What Happens When You Don't Have An Estate Plan
Learn about the process, and what to do
What Happens If You Don’t Have an Estate Plan
The short answer is, Florida law will decide everything for you, often requiring court processes to do so. There are two main court processes that handle incapacity and end of life matters: Guardianship and Probate.
If you become incapacitated and have not completed incapacity planning documents, your care might be determined by a guardianship court. Florida law and the guardianship court will decide who makes health and financial decisions on your behalf.
Negatives of Guardianship:
- The person that the court appoints as your guardian may not be who you want making decisions for you
- Can be expensive and time-consuming
- If you have minor children, the court will decide the guardian for your children and the guardian appointment may not be who you want for this very important job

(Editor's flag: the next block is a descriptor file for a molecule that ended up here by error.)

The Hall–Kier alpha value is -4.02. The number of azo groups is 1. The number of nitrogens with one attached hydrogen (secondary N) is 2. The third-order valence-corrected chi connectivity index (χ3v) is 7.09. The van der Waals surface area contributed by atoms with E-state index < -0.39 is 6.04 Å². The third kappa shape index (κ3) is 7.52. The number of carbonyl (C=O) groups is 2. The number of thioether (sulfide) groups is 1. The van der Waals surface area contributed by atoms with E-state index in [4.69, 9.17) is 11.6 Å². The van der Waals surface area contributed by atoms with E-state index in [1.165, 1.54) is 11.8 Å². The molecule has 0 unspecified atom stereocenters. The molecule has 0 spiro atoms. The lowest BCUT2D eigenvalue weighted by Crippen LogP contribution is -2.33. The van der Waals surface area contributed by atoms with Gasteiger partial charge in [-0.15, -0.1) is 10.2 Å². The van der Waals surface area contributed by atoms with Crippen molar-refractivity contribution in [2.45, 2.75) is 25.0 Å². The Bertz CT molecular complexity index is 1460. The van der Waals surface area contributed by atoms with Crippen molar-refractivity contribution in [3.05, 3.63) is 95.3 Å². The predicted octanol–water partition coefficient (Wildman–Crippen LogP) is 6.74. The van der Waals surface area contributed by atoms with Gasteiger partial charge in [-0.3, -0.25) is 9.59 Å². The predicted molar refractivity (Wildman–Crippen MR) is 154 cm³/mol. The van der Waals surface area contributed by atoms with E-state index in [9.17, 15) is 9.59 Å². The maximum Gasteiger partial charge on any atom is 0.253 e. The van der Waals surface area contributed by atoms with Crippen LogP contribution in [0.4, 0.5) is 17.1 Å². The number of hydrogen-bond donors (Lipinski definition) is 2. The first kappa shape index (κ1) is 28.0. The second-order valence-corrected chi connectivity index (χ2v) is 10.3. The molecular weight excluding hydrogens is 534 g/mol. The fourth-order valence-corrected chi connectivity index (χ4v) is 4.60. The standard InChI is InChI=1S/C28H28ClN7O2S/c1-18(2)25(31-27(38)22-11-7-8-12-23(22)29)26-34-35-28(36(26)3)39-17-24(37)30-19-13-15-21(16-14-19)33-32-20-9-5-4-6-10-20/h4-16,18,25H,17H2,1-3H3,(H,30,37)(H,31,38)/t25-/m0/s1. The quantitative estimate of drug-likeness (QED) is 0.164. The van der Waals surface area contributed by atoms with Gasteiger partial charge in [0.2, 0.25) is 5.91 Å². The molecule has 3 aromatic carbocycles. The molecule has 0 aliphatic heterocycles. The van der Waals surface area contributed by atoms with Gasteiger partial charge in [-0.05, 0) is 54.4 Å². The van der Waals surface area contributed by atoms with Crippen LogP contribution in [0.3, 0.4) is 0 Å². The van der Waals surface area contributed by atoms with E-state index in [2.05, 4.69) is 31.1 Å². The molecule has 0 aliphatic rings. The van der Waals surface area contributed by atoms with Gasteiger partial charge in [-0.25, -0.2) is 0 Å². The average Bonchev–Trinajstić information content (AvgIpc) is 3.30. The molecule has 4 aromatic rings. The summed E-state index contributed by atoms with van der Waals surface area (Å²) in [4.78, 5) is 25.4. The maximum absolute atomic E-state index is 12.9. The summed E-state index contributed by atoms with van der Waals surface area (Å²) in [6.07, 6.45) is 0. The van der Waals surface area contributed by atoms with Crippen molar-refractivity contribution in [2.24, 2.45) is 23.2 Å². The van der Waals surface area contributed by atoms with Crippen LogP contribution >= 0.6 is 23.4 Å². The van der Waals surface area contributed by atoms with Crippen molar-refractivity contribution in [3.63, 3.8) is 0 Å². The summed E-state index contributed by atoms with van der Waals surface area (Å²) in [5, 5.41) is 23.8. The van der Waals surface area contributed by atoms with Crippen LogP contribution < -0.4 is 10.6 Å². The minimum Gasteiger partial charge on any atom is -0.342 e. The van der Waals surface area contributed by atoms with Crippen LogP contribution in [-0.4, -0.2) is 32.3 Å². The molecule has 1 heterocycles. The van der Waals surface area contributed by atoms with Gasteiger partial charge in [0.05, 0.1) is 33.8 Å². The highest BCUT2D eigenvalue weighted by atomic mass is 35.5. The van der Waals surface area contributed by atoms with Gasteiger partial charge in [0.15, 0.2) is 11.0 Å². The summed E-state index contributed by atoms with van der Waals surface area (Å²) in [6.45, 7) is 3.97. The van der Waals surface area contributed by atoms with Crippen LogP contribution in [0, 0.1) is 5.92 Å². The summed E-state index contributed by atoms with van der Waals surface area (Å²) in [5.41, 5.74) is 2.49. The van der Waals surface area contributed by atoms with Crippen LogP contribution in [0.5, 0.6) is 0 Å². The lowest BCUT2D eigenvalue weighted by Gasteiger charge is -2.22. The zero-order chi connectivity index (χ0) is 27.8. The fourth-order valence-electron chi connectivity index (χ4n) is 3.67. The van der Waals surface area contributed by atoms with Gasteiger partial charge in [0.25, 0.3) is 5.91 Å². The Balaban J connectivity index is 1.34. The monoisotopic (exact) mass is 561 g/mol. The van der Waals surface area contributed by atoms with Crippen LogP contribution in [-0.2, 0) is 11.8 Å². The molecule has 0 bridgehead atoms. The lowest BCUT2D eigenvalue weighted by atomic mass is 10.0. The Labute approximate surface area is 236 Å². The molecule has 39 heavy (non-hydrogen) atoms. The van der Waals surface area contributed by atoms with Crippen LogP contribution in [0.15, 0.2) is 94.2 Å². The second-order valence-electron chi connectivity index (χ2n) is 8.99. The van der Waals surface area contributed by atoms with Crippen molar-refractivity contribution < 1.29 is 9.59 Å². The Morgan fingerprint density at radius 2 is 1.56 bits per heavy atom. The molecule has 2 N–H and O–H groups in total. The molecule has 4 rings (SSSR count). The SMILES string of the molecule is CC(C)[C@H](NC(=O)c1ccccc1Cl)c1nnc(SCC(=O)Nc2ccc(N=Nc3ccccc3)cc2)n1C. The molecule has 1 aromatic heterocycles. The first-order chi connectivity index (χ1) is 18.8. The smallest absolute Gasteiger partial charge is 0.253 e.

In the context of no estate plan, any assets that fall into the probate court will be probated “intestate”. This means that Florida law dictates who will inherit your probated assets.
This scenario can be particularly devastating when the people named under Florida law are not the people you want inheriting your estate.
For example, let’s say you have a blended family and you consider your step-children like your own flesh and blood. If you do not have a Last Will, your step-children could be completely disinherited from your probate estate because step-children in Florida are not included in the intestate inheritance laws.
Remember, your Last Will is your instruction manual for the probate court. If you don’t have a Last Will, then Florida Statutes becomes the instruction manual for your probate assets.
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